– John Wooden
To say you are going to change is not enough; to say you’re going to specifically change is a positive step to realizing your desired change.
Setting a specific goal is part the S.M.A.R.T. program of setting specific, measureable, attainable, realistic and timely goals. This strategy works in realizing athletic goals and real-life goals. What is experienced when setting athletic goals translates to setting life goals and they combine to produce the positive and productive lifestyle change that lasts.
This series of columns is dedicated to prepare first-time triathletes for the Ruidoso Sprint Triathlon on June 9. It is a sprint triathlon consisting of a 3.5-mile run, a 10-mile bike ride on roads and a 400-yard swim in the Ruidoso Athletic Club (RAC) pool. You can see all of the columns at www.ruidosofreepress.com, so if you have missed a column or wish to start the program, check out the website.
After an overview of the S.M.A.R.T. program last week, we look at setting specific goals here.
You can only control what you can control, namely you. That is fundamental to setting a specific goal.
It is a huge mistake to compare yourself to others; you can’t control other people. Therefore, your performance goal should not be to win the race or a top-five finish in your age group. Rather, make a specific goal for yourself: I wish to lose weight, so I want to finish the Ruidoso Sprint Triathlon on June 9.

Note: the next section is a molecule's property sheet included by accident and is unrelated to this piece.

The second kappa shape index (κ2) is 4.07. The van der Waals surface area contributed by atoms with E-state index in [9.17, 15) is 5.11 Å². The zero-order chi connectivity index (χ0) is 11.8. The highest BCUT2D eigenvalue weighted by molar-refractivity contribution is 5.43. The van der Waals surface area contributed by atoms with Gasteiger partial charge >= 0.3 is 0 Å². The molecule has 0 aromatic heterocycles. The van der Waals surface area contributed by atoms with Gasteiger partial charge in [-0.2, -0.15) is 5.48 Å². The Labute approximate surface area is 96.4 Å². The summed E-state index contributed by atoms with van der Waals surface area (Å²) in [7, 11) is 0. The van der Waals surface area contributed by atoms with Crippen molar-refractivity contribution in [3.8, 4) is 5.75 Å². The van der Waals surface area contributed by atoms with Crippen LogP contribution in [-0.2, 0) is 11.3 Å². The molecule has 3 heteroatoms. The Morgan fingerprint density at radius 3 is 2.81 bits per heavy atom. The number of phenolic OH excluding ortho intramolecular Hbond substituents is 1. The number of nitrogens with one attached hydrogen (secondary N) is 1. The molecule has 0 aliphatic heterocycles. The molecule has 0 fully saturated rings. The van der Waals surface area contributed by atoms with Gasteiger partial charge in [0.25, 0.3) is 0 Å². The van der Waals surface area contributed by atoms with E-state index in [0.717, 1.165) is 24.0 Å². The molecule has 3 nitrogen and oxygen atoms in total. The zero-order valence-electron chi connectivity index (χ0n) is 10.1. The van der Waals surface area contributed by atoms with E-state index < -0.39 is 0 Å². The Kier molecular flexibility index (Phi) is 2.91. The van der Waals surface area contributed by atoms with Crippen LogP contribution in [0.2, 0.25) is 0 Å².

Then further dial-down your goal of finishing the triathlon. Get out a calendar and circle June 9 with a bright yellow highlighter. Then work back from June 9 with specific items you want to achieve by month, week and day. Break down your big goal into smaller, specific goals.
Say you haven’t been a swimmer since Mark Spitz was an Olympian and your goal is to swim 400 yards on June 9. That’s eight laps, or 16 lengths, of the RAC pool. By April 9, you want to comfortably swim 200 yards (four laps) and swim 300 yards (six laps) on May 9. That’s doable and builds your confidence leading up to the triathlon. Do the same for running and cycling.
Bob and Betty (i.e. you) are our couch potato aspiring triathletes preparing to finish the Ruidoso Sprint Triathlon. Bob’s 2011 athletic peak came when he bowled a 175 while knocking down a few beers and Betty’s highlight was trying to catch her screaming daughter at a five-year-old’s birthday party. Here is their (i.e. your) homework this week.
First, buy swimsuits and swimming goggles. Throw in a cap if you wish.
Since Bob and Betty will need a pool for swimming (and relaxing in the warm moist air), we have a deal at the Ruidoso Athletic Club for triathlon entrants. Sign up for the triathlon at the RAC and purchase a RAC membership, and the RAC will waive the membership registration fees, worth $60. Call the RAC at 575.257.4900 for the best membership program for you.
Second, since Bob and Betty have their running shoes, they will each go out and walk or lightly jog for 15 minutes and do this four times this week.
Go out the door and have fun. Fitness and an enriched lifestyle will come with a consistent goal-oriented program.
Sarah Crewe is a USAT (USA Triathlon) Level 1 coach who coaches triathletes and is a certified RPM, yoga and American Swim Coach Association Level 2 coach. She is lead faculty for health and physical education at ENMU. To contact Sarah Crewe for training or learn more about the Ruidoso Sprint Triathlon, call the Ruidoso Athletic Club at 575.257.4900.
If you have any training questions for Sarah Crewe, email them to firstname.lastname@example.org. Selected questions will be answered in conjunction with this weekly column.
Always contact your doctor before beginning physical training and it is advisable to have a personal coach.